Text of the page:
The Global Macro Monitor is running a series of charts this week analyzing the current jobs recovery.
Today we have a couple of background charts looking at the change in monthly nonfarm payroll employment from January 1999 to the most recent data of March 2012.
Chart 1 illustrates the depth of job losses during the period February 2008 to February 2010 relative to the last jobs recession during 2001-03. The maximum monthly loss in payroll employment during 2001-2003, for example, was only 331K versus 818K during the financial crisis.
Total job losses in the two recessions are then juxtaposed in Chart 2. Note that more than 3x more jobs were lost in 2008-10 than in 2001-03.
We compare the two recoveries by change in nonfarm employment in each major industry. Chart 3 looks at the first 25 months of the last job recovery — September 2003 to September 2005 – and compares it to the current 25-month recovery, which began in March 2010.
Interestingly, both recoveries – 25 months in — created almost the same amount private sector jobs, 4.13 million versus 4.05 million, respectively. The 2003-05 economy recovered all the jobs it had lost in just 17 months and created an additional 3.8 million jobs as employment expansion continued though January 2008. The current recovery has regained only about 41 percent of jobs lost in 2008-10.
The composition of jobs created in this recovery versus the last differs in many industries and reflects the structural changes which are taking place in the economy. Employment growth in professional services, education and healthcare, and leisure and hospitality is tracking the last recovery and are still large job creators.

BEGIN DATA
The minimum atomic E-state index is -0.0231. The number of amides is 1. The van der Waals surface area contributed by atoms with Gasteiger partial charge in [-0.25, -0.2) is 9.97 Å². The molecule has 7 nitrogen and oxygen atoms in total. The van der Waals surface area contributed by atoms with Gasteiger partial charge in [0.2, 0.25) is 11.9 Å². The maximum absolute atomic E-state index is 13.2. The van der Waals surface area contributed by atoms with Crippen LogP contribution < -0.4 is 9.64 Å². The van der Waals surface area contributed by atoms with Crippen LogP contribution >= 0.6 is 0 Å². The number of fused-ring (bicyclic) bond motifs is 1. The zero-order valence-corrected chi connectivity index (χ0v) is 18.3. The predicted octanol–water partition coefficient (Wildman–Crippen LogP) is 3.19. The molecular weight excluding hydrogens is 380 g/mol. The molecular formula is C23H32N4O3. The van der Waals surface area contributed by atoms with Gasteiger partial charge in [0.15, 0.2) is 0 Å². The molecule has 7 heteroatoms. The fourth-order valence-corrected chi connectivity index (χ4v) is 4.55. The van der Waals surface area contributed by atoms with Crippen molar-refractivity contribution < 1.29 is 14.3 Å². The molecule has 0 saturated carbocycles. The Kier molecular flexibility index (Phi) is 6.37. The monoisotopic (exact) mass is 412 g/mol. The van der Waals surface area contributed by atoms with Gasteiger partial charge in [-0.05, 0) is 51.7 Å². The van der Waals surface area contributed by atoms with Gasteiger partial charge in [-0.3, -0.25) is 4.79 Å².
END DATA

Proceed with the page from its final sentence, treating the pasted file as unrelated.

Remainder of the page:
Manufacturing jobs are rebounding in this recovery, the opposite of what happened in the first 25 months of the 2003 recovery, which experienced job losses. No celebration yet, however, as only a fraction of the 2 million manufacturing jobs lost during 2008-10 have been recovered. Nevertheless, the bleeding has stopped and hiring is moving in the right direction.
Construction has recovered only 22K of the almost 2 million jobs lost in 2008-10. Again, this is at odds with the 2003 recovery which was led by a monetary induced housing bubble creating many construction and other jobs affiliated with real estate. We recall reading one stat that one in every two jobs created in California during the last recovery was housing related. This explains why California has one of the highest unemployment rates in the country.
Finally, note the sharp drop in government jobs during this recovery. We need to drill down further, but we suspect these are layoffs at state and local governments and postal workers at the federal level. We looked at this a few months ago and found that federal government jobs, excluding the post office, had increased.
We’ll have more tomorrow. Stay tuned.
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